One evening after dinner the Captain invited us up to the bridge. This was quite an experience. I couldn't get over how dark it was. I knew that the lights would be out to preserve the officers' night vision but I wasn't expecting even the illuminated instrument panels to be covered. The Captain was explaining the function of the various navigational systems when it got considerably brighter. We had run into some fog and it was reflecting the lights on the ship. As we were looking out over the fo'c's'le, the bow disappeared completely and our visit was cut short as the Officer of the Watch initiated a bad weather routine. The foghorn was switched on and the watertight doors on the lower decks were closed. Unfortunately, this meant that the Captain was back on duty as Captain rather than tour guide.
As far as I could see, the only public way to get to the Signal deck was via the elevator in the Queens Grill Lounge, but that isn't a problem as the only things that are up there are the penthouses. Come to think of it, that isn't true: somewhere up there are the kennels. On several mornings while doing my mile around the deck, I could hear a couple of dogs somewhere above me. There is an exercise area for them and it even has a lamppost to make them feel at home. We didn't see any cats, but one man had brought his parrot along with him.
Since we came home I have read a number of reviews from others who were crossing the Atlantic at the same time as us on other ships and they seem to have had a dreadful time with the weather. This just highlights one of the advantages of this ship: its speed. After we left Southampton the Captain 'put his foot down' and we set off at around thirty knots. We then had time to spare so we could ease off while the storms decided which way they were going to go and then we speeded up again and sailed around them, north of one and south of another. The third one simply fizzled out.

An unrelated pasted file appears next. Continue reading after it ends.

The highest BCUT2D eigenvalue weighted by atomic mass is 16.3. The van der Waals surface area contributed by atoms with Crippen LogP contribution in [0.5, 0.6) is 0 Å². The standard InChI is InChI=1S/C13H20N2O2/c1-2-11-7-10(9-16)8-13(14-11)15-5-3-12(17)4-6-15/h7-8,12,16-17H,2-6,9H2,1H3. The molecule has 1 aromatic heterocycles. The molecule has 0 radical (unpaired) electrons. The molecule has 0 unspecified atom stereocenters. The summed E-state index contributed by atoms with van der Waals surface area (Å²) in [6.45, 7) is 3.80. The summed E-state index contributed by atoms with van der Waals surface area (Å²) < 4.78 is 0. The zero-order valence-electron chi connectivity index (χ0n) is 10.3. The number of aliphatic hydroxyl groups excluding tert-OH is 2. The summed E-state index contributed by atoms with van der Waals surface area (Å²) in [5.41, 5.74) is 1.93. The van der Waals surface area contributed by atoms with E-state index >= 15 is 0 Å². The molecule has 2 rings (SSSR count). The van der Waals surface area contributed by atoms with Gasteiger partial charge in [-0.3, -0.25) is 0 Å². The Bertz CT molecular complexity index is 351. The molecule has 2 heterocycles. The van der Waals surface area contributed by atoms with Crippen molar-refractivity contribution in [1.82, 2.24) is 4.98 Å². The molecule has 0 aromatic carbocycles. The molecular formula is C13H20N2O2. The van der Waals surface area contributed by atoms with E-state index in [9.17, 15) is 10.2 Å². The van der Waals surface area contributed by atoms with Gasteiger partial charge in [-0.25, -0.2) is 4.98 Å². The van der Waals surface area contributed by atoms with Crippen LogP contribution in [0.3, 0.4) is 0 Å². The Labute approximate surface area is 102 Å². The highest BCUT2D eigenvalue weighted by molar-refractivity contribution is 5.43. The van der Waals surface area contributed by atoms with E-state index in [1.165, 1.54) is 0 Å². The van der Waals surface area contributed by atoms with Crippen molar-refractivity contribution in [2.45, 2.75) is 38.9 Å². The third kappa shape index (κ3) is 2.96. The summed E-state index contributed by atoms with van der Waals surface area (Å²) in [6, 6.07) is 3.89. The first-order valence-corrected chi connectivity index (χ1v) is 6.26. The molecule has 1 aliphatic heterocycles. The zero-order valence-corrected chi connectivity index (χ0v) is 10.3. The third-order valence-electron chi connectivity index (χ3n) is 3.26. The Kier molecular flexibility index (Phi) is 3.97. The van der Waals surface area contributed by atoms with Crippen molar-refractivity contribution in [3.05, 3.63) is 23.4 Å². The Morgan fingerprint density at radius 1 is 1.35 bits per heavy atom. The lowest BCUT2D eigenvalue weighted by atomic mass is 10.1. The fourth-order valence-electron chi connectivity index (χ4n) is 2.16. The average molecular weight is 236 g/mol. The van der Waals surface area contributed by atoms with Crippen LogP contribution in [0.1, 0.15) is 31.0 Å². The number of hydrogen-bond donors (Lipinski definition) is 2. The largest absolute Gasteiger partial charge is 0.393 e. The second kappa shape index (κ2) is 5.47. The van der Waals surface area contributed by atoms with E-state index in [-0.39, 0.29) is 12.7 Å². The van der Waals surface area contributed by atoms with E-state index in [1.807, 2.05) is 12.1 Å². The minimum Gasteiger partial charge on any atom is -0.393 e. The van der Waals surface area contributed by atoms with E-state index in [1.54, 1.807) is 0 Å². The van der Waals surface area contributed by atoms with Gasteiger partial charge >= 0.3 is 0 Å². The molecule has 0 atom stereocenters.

ARRIVAL IN NEW YORK
The Captain advised us the day before that we would be sailing under the Verazano Narrows Bridge at 5:30 am. on Friday morning and passing the Statue of Liberty at around a 5:45 and we should all get up early to see these sights.
Well, we were up, if not fully awake, and out on deck by 5:15. It was pitch black and we could see nothing. It was also warm and very humid and despite all the advice I have given others over the years about avoiding condensation problems with camcorders I got caught out. I just didn't expect that heat or humidity at that time of the morning.
We seemed to just make it under the bridge and then as we approached the Statue of Liberty, it started to get light. It really felt like the end of a journey, although we weren't too sad as we knew that in five days time we would be coming back aboard to do it all again.
I don't propose to go into any great detail about what to see and do in New York as it's not exactly an unknown city, even to those who have never been there.